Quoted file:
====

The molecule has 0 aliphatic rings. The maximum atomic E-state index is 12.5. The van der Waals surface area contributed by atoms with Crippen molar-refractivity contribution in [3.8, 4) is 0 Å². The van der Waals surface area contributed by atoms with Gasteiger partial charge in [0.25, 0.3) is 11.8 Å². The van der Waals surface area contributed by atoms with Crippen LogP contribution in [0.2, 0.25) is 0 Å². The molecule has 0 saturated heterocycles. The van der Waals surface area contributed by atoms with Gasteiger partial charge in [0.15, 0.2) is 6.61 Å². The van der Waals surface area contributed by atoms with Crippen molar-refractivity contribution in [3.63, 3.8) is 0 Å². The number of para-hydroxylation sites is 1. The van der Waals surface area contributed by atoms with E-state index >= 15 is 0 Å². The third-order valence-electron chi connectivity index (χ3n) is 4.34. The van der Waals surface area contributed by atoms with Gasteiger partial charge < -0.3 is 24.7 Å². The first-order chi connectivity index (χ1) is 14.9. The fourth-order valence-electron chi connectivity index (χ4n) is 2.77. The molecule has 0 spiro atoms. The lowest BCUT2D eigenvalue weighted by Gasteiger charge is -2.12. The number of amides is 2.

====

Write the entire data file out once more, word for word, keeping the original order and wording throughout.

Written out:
The molecule has 0 aliphatic rings. The maximum atomic E-state index is 12.5. The van der Waals surface area contributed by atoms with Crippen molar-refractivity contribution in [3.8, 4) is 0 Å². The van der Waals surface area contributed by atoms with Gasteiger partial charge in [0.25, 0.3) is 11.8 Å². The van der Waals surface area contributed by atoms with Crippen LogP contribution in [0.2, 0.25) is 0 Å². The molecule has 0 saturated heterocycles. The van der Waals surface area contributed by atoms with Gasteiger partial charge in [0.15, 0.2) is 6.61 Å². The van der Waals surface area contributed by atoms with Crippen molar-refractivity contribution in [3.63, 3.8) is 0 Å². The number of para-hydroxylation sites is 1. The van der Waals surface area contributed by atoms with E-state index >= 15 is 0 Å². The third-order valence-electron chi connectivity index (χ3n) is 4.34. The van der Waals surface area contributed by atoms with Gasteiger partial charge < -0.3 is 24.7 Å². The first-order chi connectivity index (χ1) is 14.9. The fourth-order valence-electron chi connectivity index (χ4n) is 2.77. The molecule has 0 spiro atoms. The lowest BCUT2D eigenvalue weighted by Gasteiger charge is -2.12. The number of amides is 2.